Long before the term "sustainable" became a household word, farmers were implementing sustainable practices in the form of Integrated Pest Management (IPM) strategies. IPM uses a combination of biological, cultural, physical, and chemical methods to reduce and/or manage pest populations. These strategies are used to minimize environmental risks, economic costs, and health hazards. Pests are "managed" (but rarely eliminated entirely) to reduce their negative impact on the crop. Scouting and monitoring diseases, insects, weeds, and abiotic disorders in order to identify potential problems before they result in serious losses is essential to the IPM approach. Proper identification is essential to determining the proper course of action. The pictures included in this guide represent some common pests or problems that growers may encounter during bean and pea production in Kentucky. This manual is not all-inclusive, and growers may encounter a problem that is not included here. Please contact your county Extension service for assistance.

1,500 printed copies | 32 pages | 6,479 words | 44 downloads | PDF: 33,000 kb



PR-688
2014 Fruit and Vegetable Research Report
1/7/2015 (new)

 UK Authors: Doug Archbold, Julie Beale, L
 Departments: Family and Consumer Sciences, Horticulture,
 Series: Progress Report (PR series)
 Tags: farm crops, fruits and nuts, research,

The 2014 Fruit and Vegetable crops research report includes results for more than 18 field research plots and demonstration trials. This year fruit and vegetable research and demonstration trials were conducted in three counties in Kentucky, including: Mason, Shelby, and Spencer.

web only | 42 pages | 29,201 words | 69 downloads | PDF: 950 kb



ID-210
Midwest Blueberry Production Guide
5/12/2014 (reprinted)

 UK Authors: Tom Barnes, Cheryl Kaiser, C
 Departments: Forestry and Natural Resources, Horticulture,
 Series: Interdepartmental (ID series)
 Tags: farm crops, fruits and nuts

Blueberries are one of the few fruit crops native to North America. Wild blueberries were utilized by Native Americans for making medicines, dyes, and flavorings, as well as for direct consumption. Once a small-scale crop produced within limited regions, blueberries are now grown throughout the United States and the rest of the world.

1,500 printed copies | 58 pages | 28,039 words | 90 downloads | PDF: 2,600 kb



ID-219
An IPM Scouting Guide for Common Problems of Apple in Kentucky
5/7/2014 (new)

 UK Authors: Ric Bessin, Cheryl Kaiser, Joh
 Departments: Entomology, Horticulture, Plant Pathology
 Series: Interdepartmental (ID series)
 Tags: farm crops, fruits and nuts, plant diseases

The National Integrated Pest Management Network defines IPM as "a sustainable approach to managing pests by combining biological, cultural, physical and chemical tools in a way that minimizes economic, health, and environmental risks." One of the key components of IPM is to continually scout and monitor crops to identify problems before they result in significant economic losses. Proper identification of pathogens and insect pests as well as nutritional and physiologic disorders and even herbicide drift is essential to determining the proper course of action. The pictures included in this guide represent some common pests or problems that growers may encounter during apple production in Kentucky.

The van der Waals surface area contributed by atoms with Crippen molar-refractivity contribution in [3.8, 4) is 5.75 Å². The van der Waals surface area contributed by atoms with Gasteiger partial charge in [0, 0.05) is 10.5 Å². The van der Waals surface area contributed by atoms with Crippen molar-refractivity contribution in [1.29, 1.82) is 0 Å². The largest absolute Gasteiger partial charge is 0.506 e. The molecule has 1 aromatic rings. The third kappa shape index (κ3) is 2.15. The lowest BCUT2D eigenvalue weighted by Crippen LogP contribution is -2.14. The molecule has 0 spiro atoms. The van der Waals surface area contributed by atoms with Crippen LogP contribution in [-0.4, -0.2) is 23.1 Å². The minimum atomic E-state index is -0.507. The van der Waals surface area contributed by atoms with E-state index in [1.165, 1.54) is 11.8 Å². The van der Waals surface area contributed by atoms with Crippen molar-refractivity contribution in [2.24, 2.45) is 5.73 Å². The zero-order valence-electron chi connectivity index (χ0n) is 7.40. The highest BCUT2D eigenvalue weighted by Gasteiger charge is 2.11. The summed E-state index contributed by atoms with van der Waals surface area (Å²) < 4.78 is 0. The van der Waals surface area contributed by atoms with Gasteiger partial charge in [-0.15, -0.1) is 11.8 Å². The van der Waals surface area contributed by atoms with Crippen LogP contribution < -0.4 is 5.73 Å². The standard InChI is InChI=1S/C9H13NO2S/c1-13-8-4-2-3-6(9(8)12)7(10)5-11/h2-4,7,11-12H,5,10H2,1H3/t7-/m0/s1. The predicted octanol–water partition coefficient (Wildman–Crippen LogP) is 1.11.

3,000 printed copies | 20 pages | 5,056 words | 45 downloads | PDF: 2,600 kb



ID-133
Vegetable Cultivars for Kentucky Gardens, 2013
5/6/2013 (major revision)

 UK Authors: Tim Coolong, Rick Durham, Terry
 Departments: Horticulture, Plant Pathology
 Series: Interdepartmental (ID series)
 Tags: farm crops, vegetables

Gardening makes sense! Growing your own vegetables makes you feel self-sufficient and provides fresh, healthful food. Your surplus crop can be frozen, canned, or stored in cool, dry locations. To assure gardening success, start by selecting suitable vegetable cultivars. Planting resistant or tolerant varieties is one of the most effective ways for the home gardener to avoid destructive vegetable diseases.

web only | 8 pages | 814 words | 128 downloads | PDF: 425 kb



HO-82
Rootstocks for Kentucky Fruit Trees
3/28/2011 (major revision)

 UK Authors: John Strang, Dwight Wolfe, Sh
 Departments: Horticulture
 Series: Horticulture (HO series)
 Tags: farm crops, fruits and nuts

Most fruit trees that can be grown in Kentucky do not come true from seed. For example, a tree grown from a Golden Delicious apple seed will produce an apple tree, but the fruit will have different characteristics than Golden Delicious in color, taste, and shape. This is why fruit trees are reproduced by asexual propagation, such as budding and grafting.

web only | 6 pages | 3,890 words | 55 downloads | PDF: 215 kb